Opera and heavy metal have a flair for the dramatic.
Breastplates and horned helmets fit both the opera and metal stereotypes, but so do extravagant and expressive singing, particularly in higher registers.
In metal today, virtuosity is as important in metal as it is in classical, so let’s talk about Paganini for a second.
He was a child prodigy violinist in the late 1700s, and played with such speed, dexterity, and perfection that people believed he sold his soul to the devil to get such talent. This is the same story people told about Robert Johnson two centuries later.
Another rumor was that Paganini had killed a woman, used her intestines as strings, and held her soul in his violin. Her screams could be heard in his playing.
It doesn’t get much more metal than that.
Rumors aside, Paganini‘s talent was indisputable.
He composed 24 caprices that push players to the limits of their abilities. Here is his extremely difficult Caprice 24 played by both classical violinist Hilary Hahn and metal guitarist Bernth. Each is remarkable for their dynamics, fluidity, precision, and the hours of practice required to get to this level.
The jazz influence on heavy metal comes in the form of swinging rhythm sections, particularly drummers. When John Bonham of Led Zeppelin and Bill Ward of Black Sabbath wanted to, they could swing as hard as Gene Kupra or Buddy Rich.
Metal and jazz also use something known colloquially among musicians as the “push.” It’s when you play a note early, and it’s usually part of the arrangement. Often, it’s when a new chord is played not on the first beat of the measure, but on the last eighth note of the previous measure. Pushing the chord change early (and without speeding up) adds excitement and variation to the song.
So, we can broadly define heavy metal as:
Aggressive, riff-based music with distorted guitars, virtuosic performances, exciting rhythms, and an out of control and possibly evil front man.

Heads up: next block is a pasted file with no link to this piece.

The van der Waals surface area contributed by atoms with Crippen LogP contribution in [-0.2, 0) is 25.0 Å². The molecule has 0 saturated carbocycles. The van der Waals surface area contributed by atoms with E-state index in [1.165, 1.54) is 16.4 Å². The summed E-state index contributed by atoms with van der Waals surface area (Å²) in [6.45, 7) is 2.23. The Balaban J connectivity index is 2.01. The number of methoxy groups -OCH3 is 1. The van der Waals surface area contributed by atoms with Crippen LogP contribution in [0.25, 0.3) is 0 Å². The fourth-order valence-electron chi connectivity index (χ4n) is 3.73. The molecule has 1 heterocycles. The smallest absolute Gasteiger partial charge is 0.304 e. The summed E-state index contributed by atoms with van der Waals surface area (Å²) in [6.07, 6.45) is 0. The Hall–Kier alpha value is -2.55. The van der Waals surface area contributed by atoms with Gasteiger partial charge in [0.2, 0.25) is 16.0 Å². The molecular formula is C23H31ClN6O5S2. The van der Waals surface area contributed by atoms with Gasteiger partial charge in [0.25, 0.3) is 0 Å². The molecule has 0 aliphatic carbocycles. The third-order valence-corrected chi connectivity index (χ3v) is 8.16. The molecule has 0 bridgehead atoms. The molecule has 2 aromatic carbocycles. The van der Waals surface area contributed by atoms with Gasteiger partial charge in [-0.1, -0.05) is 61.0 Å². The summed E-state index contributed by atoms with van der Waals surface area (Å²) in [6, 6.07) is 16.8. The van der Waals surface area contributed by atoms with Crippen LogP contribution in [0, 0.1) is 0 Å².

Black leather pants optional.
So how did all these elements come together?
In the post-Woodstock 60s, rock & roll lost its roll. It was no longer about cars and girls and dancing and surfing. It became more political, primarily in response to the Vietnam War, and it got more angry and direct. Musicians and writers made no bones about the failings of mainstream society.
If all society had to offer was getting a job or getting drafted, it was better to buy a motorcycle and hit the road.
We get the term “heavy metal” from Steppenwolf’s song Born To Be Wild.
The line “heavy metal thunder” may describe the sound of a motorcycle, but it also perfectly describes the sound of the song it’s in.
It describes the sound of other bands of the time, too.
Blue Cheer had the reputation of being the world’s loudest band. Their cover of Eddie Cochran’s Summertime Blues is one of those songs often mentioned as the first heavy metal recording, though some argue that it’s The Beatles’ Helter Skelter.
Two cities are very important in this story. They’re both industrial towns, and the industries weren’t doing well at the time. Places like these, with poor economic outlooks, sometimes become incubators for creativity. Frustrated people find new ways to express that frustration.
These cities were Birmingham, England, and Detroit, Michigan.
They were working class towns with low wages and high crime rates. The peace and love movement of the late 1960s meant next to nothing in that atmosphere.
The members of Black Sabbath had been in various blues bands around Birmingham. They got together hoping to form a heavy blues band. They called themselves Earth until they found out there was another band with that name.
Their new name came from a marquee over a theater playing the horror film Black Sabbath.
They kept the film’s dark atmosphere in mind when writing their second song, also called Black Sabbath. It’s about flames and Satan and black figures and people running in fear, and its main riff includes the “devil’s interval.”